New York has always been a source of inspiration for creatives. From writers, to artists, poets and designers, the city that never sleeps always seems to provide the right canvas for the creation of the most exciting ventures.
One of these creatives is 35-year-old Meryll Rogge. A former student of Walter Van Beirendock at Antwerp’s Academy of Fine Arts, Rogge initially ground her teeth with an internship in Marc Jacobs’ design department, then growing into the position of lead designer. However, New York can be intense and after 7 years working in one of the meccas of creativity, Rogge relocated to Antwerp to work for Dries Van Noten, then deciding to go freelance.
After long deliberation and research, in February, before Europe went into lockdown, Rogge presented her newly launched collection inspired by the city that never sleeps, during fashion week, in a showroom overlooking Le Carreau du Temple in the Marais.
Taking cues from Chloe Sevigny and Kate Beckinsale’s outfits in “The Last Days of Disco,” Whit Stillman’s late 90s ode to New York’s early 80s club scene, Rogge dedicated her first collection to the city where she spent her twenties and grew up into the creative she is today.
“The will has always been there even before I enrolled in Antwerp. I knew I wanted to start my own collection one day, I just didn’t do it for such a long time because I also wanted to work for these amazing people that I looked up to. So I felt like it was a rush and I needed to be in a good position in my life to be able to do it, and also find the money to do it,” she explained over the phone from Ghent. “This collection was made with my savings. I needed some time to scrape money together, and I just needed to feel strong enough and capable of doing it. I still don’t feel like I’m completely ready but that’s okay, I have accepted that I am going to learn on the job as well, which is fine.”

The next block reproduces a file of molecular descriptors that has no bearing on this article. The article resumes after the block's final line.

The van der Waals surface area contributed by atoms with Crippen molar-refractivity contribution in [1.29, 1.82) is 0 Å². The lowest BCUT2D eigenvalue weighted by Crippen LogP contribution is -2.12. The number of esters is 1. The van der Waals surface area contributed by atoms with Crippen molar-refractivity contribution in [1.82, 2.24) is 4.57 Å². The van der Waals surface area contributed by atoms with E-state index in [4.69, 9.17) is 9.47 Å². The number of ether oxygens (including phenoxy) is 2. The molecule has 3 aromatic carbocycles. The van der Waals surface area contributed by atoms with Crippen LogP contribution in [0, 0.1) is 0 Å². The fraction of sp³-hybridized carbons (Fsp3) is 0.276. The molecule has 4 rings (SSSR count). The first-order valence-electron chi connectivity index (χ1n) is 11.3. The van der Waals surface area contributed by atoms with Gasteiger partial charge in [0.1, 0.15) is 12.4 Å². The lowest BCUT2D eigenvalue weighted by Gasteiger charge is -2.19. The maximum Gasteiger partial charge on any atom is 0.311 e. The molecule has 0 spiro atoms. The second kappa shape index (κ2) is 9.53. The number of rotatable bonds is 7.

Working from her bucolic hometown of Ghent, Rogge launched a collection of contrasting flavours, playing with masculine and feminine dichotomies.
However, and unlike many brands which are born from marketing, in the case of Rogge, it happened quite organically. Being on one side, highly attracted to everything that is masculine, so classic menswear, workwear, easy, and well cut out pieces that you can wear on a daily basis, but on the other hand extremely finding herself extremely attracted to everything that is very feminine, old couture, very colourful, Rogge established a series of contrasting guidelines which she would be using for future reference for the brand.
Merging these two flavours together, was also her own way of creating a wardrobe for a woman always-on-the-go, as although women work and have to be practical, they shouldn’t lose all the femininity.
“It’s a little reflection of my friends, on what’s going on, without losing the creativity, the imagination or the message you want to get from clothes, there's an attraction that just happens,” she stated.